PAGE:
I even followed up with a number of posters on MetaFilter who had chimed in as adherents to a fasting diet, five years after they’d posted. None had stuck to it long-term. Nobody had anything especially negative to say about it.

This seems to bear out the research, which shows that it’s hard to stick to. 

But I am, motiviationally, in a bit of a slump foodwise. It’s easy to sway me into breaking good habits. I’m a bit bored with it all. Fasting is a shake-up.

So I think I might set up a controlled failure experiment with the 5:2 thing. Fast on Mondays and Thursdays (Tuesday-Thursday this week), for… let’s call it a month. Long enough to have an impact, but not a lifelong commitment, and hopefully something that will kind of shock me out of complacency.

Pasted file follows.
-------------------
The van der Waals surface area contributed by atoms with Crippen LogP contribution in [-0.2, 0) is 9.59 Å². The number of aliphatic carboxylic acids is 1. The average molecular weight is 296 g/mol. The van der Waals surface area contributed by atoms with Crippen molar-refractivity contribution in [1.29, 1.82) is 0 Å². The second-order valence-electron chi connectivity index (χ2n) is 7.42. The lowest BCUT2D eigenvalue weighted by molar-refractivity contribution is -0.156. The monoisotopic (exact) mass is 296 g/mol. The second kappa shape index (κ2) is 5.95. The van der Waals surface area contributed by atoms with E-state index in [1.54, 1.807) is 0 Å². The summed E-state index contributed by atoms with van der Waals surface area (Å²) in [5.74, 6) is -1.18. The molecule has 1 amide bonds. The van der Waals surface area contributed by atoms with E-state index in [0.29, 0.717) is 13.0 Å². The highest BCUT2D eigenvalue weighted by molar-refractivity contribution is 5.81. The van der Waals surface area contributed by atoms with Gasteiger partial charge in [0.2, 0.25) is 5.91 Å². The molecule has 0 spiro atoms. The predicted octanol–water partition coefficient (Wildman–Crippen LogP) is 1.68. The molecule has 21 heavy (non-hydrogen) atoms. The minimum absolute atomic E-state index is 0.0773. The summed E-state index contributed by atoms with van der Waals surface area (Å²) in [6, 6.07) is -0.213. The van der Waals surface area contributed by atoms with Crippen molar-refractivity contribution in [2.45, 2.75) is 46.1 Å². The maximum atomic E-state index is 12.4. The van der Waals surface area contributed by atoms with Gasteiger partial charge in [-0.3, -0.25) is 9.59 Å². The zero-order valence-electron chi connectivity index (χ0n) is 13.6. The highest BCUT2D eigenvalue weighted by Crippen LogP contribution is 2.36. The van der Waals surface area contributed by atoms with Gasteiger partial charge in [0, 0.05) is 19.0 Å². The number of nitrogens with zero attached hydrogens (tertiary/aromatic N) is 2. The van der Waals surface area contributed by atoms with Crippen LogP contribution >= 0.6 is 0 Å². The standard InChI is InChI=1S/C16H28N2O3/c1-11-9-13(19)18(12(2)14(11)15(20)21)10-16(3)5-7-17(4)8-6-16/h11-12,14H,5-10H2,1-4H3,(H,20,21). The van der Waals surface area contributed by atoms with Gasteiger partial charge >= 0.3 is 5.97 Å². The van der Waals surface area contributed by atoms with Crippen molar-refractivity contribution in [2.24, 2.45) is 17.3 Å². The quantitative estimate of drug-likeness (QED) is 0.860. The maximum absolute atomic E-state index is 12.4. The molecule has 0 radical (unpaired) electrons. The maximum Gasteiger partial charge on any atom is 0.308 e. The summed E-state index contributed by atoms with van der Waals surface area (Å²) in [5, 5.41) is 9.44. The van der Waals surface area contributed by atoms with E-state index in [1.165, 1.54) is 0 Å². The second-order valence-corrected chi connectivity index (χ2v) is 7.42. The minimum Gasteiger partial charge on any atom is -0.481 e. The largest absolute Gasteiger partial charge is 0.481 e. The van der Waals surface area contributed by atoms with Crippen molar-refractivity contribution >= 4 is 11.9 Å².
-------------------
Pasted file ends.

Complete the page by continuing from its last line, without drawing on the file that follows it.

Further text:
I think the idea might be to say “hey, this isn’t fun! Just controlling what I eat but eating normally is much better.” And re-excite myself about regular eating again.

That’s the idea, anyway.

My wife is getting into a 10-day booze-free healthy regime to round out the month, so it seems like The Spirit of New Things is alive in the house right now. I know it’s not a silver bullet (what is?), but it feels like a way to shake myself out of a complacency and get thinking about food differently for a while.

Day 205: Weekend food struggles

I worry that, over time, this will become a long litany of me not doing things. And saying “I should do these things.” And then not doing them. Repeat forever. After a few days of weekend food struggles, I’m back on logging.

Coming out of another weekend of not logging food, and kind of having a hard time accounting for why I’m not doing it. I can do it: I have the technology and the skills. I just get kind of distracted in the morning, bang this out, and then want to get to the next thing.